"Why Men Won't Ask for Directions (Princeton, forthcoming), by Richard Francis, is written for nonspecialists, but it challenges some of the most influential current ideas about the role of genes in explaining behavior. Francis goes far beyond typical criticisms of 'genetic determinism.' Recently, biologists have taken to using the concept of information to describe the role played by genes in biological development and evolution. Scientists often describe genes in language borrowed from computer science and linguistics—genes are seen as containing a 'program' and carrying 'meaning.' Many observers have applauded the use of these metaphors, but for Francis such concepts threaten to take biology away from materialist patterns of explanation, which focus on the ordinary causal powers of biological molecules. The material gene, Francis writes, is being replaced by immaterial 'genies.' I don't agree with Francis's analysis, but his argument is fascinating—and so is his whole book. Why Men Won't Ask for Directions is written with dry humor, and it contains lots of interesting anecdotes from the fields of biology and the history of science."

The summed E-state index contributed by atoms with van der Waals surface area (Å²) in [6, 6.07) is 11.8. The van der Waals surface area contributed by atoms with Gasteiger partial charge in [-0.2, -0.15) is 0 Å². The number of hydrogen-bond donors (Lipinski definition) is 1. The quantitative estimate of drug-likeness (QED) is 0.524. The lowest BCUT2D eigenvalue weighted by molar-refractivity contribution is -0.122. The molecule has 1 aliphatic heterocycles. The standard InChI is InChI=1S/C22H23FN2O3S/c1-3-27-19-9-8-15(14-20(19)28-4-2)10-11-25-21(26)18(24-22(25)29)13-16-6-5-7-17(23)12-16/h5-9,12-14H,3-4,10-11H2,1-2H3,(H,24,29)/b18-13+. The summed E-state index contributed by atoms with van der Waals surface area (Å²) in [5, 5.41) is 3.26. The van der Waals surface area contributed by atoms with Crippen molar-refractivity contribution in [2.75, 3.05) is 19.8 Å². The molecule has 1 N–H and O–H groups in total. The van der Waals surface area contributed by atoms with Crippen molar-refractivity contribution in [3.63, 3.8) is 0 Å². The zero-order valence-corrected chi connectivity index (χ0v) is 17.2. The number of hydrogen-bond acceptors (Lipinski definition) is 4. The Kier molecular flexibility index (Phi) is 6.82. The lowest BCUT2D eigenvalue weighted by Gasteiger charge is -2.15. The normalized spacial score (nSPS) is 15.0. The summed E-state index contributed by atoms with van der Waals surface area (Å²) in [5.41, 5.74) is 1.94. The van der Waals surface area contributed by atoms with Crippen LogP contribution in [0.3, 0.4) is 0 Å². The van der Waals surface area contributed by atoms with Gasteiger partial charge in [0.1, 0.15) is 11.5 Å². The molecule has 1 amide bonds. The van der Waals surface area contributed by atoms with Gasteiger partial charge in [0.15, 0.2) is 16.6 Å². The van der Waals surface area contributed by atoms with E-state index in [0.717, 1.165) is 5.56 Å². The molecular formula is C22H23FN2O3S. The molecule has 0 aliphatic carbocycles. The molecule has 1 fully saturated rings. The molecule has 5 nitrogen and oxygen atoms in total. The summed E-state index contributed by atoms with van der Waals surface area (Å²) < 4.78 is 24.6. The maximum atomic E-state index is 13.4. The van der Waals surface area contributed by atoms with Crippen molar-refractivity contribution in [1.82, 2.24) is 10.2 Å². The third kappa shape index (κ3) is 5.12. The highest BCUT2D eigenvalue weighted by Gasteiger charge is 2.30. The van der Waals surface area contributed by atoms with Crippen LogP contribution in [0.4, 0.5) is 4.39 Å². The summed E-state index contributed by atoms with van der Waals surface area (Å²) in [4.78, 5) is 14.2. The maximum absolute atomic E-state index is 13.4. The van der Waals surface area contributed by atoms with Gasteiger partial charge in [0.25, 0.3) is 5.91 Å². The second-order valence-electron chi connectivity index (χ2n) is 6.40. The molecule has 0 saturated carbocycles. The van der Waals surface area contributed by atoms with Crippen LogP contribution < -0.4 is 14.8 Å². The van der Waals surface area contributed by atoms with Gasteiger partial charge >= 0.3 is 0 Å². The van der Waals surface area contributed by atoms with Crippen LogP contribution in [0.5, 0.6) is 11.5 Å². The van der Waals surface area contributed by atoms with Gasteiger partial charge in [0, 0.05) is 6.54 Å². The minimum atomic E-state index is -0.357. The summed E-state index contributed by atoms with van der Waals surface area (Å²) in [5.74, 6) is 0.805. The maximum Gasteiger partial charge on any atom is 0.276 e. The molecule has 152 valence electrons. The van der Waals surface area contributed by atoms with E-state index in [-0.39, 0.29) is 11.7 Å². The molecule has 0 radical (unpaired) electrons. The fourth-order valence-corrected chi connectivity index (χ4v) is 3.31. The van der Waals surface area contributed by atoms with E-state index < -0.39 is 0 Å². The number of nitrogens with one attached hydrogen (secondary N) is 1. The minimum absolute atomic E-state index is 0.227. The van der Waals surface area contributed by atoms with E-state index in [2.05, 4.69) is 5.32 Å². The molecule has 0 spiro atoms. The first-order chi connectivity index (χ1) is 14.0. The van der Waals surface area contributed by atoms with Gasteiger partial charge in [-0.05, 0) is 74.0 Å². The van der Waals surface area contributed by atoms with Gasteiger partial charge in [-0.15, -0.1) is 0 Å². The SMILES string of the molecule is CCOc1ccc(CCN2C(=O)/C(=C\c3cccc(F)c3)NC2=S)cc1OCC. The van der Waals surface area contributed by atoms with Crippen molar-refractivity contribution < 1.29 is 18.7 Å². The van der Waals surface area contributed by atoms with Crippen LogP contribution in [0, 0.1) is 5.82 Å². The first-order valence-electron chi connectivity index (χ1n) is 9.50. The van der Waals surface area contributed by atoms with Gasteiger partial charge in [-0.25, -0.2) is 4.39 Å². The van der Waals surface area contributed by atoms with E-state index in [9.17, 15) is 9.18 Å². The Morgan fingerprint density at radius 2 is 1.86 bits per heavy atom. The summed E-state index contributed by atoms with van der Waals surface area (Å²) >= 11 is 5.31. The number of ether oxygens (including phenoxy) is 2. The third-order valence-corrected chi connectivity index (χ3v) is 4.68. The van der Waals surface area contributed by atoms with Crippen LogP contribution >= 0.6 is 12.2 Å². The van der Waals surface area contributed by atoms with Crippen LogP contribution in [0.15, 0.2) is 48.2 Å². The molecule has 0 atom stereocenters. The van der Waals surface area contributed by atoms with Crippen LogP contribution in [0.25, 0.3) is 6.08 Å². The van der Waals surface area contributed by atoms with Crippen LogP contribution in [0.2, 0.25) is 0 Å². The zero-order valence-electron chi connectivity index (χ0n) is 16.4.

Alan Packer, assistant editor of Nature Genetics.